Carnival Corporation: cruising towards disaster?

This map shows all Carnival Corporation ships traveling from 50 degrees latitude and north in 2017. You can click on each ship track to find the name of the ship, its flag state, its operator, the amount of heavy fuel oil it burned, its CO2 and black carbon emissions, and the distance and time it spent traveling throughout the study year in this fragile region. The habitats of several key Arctic species are also provided. Clicking on the habitat layers provides additional information about the animals.

Please note: oil spill data is included. This is from the entire shipping sector, not Carnival Corporation ships. It is included to help show the real risk of spills ships present in these fragile regions. Accidents happen. And they have. Over and over. Please also note that there was no comprehensive available data on oil spills in the Russian Arctic, and as such, it has been excluded.

Another note: habitat for vulnerable orca species north of 50 degrees latitude has been included. The ships traveling along the B.C. coast and Alaska are traveling through critical habitat for endangered Southern Resident Killer Whales and threatened Northern Resident Killer Whales. Orca whales have wide ranging habitat throughout the world. This map only indicates the habitat of threatened and endangered resident whales in North America.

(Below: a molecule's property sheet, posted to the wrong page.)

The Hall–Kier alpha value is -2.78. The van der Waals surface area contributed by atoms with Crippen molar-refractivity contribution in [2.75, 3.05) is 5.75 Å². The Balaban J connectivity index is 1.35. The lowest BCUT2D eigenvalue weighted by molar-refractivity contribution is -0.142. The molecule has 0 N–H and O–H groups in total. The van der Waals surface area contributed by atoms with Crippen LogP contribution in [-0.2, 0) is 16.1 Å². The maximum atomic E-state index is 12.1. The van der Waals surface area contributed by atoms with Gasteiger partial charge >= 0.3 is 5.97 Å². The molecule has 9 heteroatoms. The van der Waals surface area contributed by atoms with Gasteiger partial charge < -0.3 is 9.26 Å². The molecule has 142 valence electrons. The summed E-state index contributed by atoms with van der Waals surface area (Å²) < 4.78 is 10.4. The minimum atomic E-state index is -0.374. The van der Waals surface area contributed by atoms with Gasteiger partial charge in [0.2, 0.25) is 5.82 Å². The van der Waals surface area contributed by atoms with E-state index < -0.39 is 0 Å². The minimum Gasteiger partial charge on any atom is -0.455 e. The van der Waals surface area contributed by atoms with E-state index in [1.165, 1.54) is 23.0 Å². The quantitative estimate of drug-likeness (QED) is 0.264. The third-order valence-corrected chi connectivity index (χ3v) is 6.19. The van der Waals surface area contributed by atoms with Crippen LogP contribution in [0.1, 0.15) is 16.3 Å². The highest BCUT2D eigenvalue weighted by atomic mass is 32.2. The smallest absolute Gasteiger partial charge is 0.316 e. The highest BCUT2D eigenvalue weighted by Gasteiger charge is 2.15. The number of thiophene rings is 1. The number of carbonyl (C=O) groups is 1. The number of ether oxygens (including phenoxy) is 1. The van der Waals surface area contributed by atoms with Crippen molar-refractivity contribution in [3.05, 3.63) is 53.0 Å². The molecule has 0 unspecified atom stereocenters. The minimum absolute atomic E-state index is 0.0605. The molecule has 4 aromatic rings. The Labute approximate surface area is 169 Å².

Ships owned by cruise industry giant Carnival Corporation travel to some of the world’s most fragile and important ecological and cultural sites all over the world, but none perhaps as vulnerable as the Arctic and Subarctic. Here, air and water pollution from these cruise ships, as well as oil spill risk, put the habitats of some of the world’s most unique, threatened, and endangered marine mammals at risk. And this can also threaten the lives and livelihoods of Arctic Indigenous Peoples who depend on these animals for sustenance and their traditional ways of life.

This mapping project found that nearly half of all Carnival’s ships operating worldwide are traveling in Arctic and Subarctic regions where the black carbon and other ship emissions, in addition to oil spill risk, present a significant threat to these ecosystems. Many of these ships are traveling near — and some through — critical habitat for key Arctic species. Further, the ships traveling along the B.C. coast are traveling through critical habitat for threatened and endangered orca species, the resident killer whales. A spill from any of these ships could travel significant distances and present long-term contamination scenarios.

Carnival’s ships don’t even have to be traveling through these animals’ habitats or have an oil spill accident to have a significant, negative impact on the Arctic. When heavy fuel oil is burned for ship fuel, it releases enormous amounts of black carbon, or soot. When that soot settles on Arctic sea ice, it darkens the surface, causing it to retain heat – rather than reflect it. That accelerates the rate of ice melt, further amplifying the effects of global warming in a region that is already experiencing it at twice the rate as the rest of the world.

Carnival’s ships are also equipped with open-loop scrubbers, which remove pollution from the air and discharge it into the ocean. You can read more on scrubbers here.

With over 40% of the global market share, and 10 brands in operation in oceans around the world, Carnival Corporation is by far the largest actor in the global cruise sector. Its leadership could set the bar for the rest of the industry. Instead, it is still choosing to power most of its ships with the dirtiest fossil fuel available for marine transportation, heavy fuel oil.